This got the “ding” from Meredith at lunch today.

Spotted in “Jamie’s Italy“–Jamie Oliver’s lively and loving tour of the peninsula–it offers a twist on roasted pumpkin by including fresh sage, cinnamon and a hint of heat in the mix.

It is simplicity itself.

a small pumpkin–sliced in half and seeds removed

1 small cinnamon stick–split into smaller–not too small–lengths

1 small chili–chopped

a good handful of fresh sage–chopped roughly

2 tbsp olive oil

salt and pepper

  • Heat the oven to 220C/430F
  • Slice the pumpkin carefully into smallish crescents
  • Add them to a large bowl
  • Add the sage, chili and olive oil to a mortar and pound gently to release the flavors
  • Add the cinnamon pieces and mix them in thoroughly without allowing them to break up too much
  • Add this mix to the large bowl and season well with salt and pepper


  • Turn it all over to coat the pumpkin boats
  • Arrange the boats in a shallow, oven-proof pan


  •  Roast in the upper part of the hot oven for about 20-30 minutes–the time it takes to cook them to tender depends on the thickness of the pumpkin pieces
  • Check after 15 minutes for doneness
  • They should develop a pleasing seared look


We ate them with magret de canard (duck breast) to welcome in the New Year on a spectacularly beautiful winter’s day.


Also spectacular is the walnut and garlic sauce, nestling in there.


(The recipe for this sauce is in Delicious Dishes for Diabetics.)

All good wishes to everyone everywhere for a healthy, happy New Year!

Bonne Année!

Bonne Année!

Hiver est arrivé!


Crisp and even!

Just as it should be but isn’t always these days as the seasons come unstuck.
They are planting the garlic and our birds are back on the bird table–tits, nuthatches and a robin.
Surprising how good it makes one feel–seasonal balance.

It helps this morning as we wait with our builders for someone from the La Mairie of Lautrec to arrive with the key to the church–the future of which has been an on-going concern, or to put it more crudely–has been bugging us for the past three months.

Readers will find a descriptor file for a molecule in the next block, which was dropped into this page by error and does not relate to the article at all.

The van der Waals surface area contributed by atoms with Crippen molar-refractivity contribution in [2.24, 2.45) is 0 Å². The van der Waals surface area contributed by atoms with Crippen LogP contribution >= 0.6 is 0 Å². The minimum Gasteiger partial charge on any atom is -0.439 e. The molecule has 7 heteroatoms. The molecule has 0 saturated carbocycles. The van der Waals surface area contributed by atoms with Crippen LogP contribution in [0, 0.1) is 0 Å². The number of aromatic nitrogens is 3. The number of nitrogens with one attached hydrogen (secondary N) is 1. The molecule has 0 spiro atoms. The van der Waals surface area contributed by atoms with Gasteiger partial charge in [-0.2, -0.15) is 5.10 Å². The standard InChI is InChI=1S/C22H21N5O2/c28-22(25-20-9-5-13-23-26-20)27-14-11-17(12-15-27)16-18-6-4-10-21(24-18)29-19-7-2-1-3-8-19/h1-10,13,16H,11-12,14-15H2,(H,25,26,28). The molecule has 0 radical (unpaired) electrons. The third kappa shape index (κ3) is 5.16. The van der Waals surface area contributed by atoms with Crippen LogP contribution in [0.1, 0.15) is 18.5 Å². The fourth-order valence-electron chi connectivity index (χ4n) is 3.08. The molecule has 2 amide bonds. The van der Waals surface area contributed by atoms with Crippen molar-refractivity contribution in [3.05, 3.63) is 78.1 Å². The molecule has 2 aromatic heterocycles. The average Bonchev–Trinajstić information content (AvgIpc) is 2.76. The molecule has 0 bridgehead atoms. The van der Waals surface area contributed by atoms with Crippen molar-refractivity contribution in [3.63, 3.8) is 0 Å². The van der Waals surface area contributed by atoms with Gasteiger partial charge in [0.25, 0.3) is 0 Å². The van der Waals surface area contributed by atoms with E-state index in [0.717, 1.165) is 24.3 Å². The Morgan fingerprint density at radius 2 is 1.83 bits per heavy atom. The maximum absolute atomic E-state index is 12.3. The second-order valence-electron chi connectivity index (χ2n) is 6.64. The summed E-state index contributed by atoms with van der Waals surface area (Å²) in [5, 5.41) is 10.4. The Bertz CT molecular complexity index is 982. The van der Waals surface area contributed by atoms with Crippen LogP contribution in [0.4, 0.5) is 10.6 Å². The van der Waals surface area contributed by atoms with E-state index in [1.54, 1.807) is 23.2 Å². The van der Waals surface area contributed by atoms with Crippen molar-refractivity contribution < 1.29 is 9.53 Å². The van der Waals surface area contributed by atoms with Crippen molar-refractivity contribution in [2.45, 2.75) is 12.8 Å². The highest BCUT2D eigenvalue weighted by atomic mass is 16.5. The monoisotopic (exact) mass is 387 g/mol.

An unwelcome distraction from the food and everyday life blog.

The mayor (maire) announced at a meeting of the parishioners at the beginning of October (the first night of my cooking workshop, so Meredith had to go alone) that he is wants to sell the church.

He claimed that it is in a dangerous state and about to fall down.

Lautrec is in debt he said and short of money.

He claimed there was someone interested in buying the church and converting it into a living space.

Oh my goodness!

It’s no more than ten yards from the présbytere-the priest’s residence–our residence now.


So IOBY (in our back yard)–literally.


Ben on the lookout!


Meredith suggested there were other solutions.

OK says the Mayor, you have three months.


The church is no oil painting but we have grown to love it and its reassuring presence.


It was built about 1870–a hundred and fifty years after the presbytere (priest’s house) to replace the original chapel that was destroyed at the time of the French Revolution (1789-1794…).

In 1905 Church and State were separated by law in France and the churches became the property of local government.

SO–the church belongs to the commune.

In March at the local elections the Mairie changed hands and the new Maire decided that the church had to be sold.

(It was deconsecrated as a church sometime ago.)

A local woman had shown interest a couple of years ago but the then mayor assured us it was not for sale.


After the election, however, the same woman approached the new mayor….

We have been busy these three months.

We’ve consulted notaries, lawyers, the citizens advice bureau in our local town and all agree, after studying the documents that there is NO ACCESS to the church from our side and our neighbors, the farmers who own the land surrounding the church say they will not grant access from their side.


There is also NO WATER on the site and NO SANITATION--ie septic tank.

The only land is the narrow path that circles the building–NO TERRAIN.

As to the state of the building today two builders examined it inside and out and their shared opinion is that it is NOT ABOUT TO FALL DOWN.

There is structural work to be done to secure the chapel on the north side–but tis would not be “grande choses”.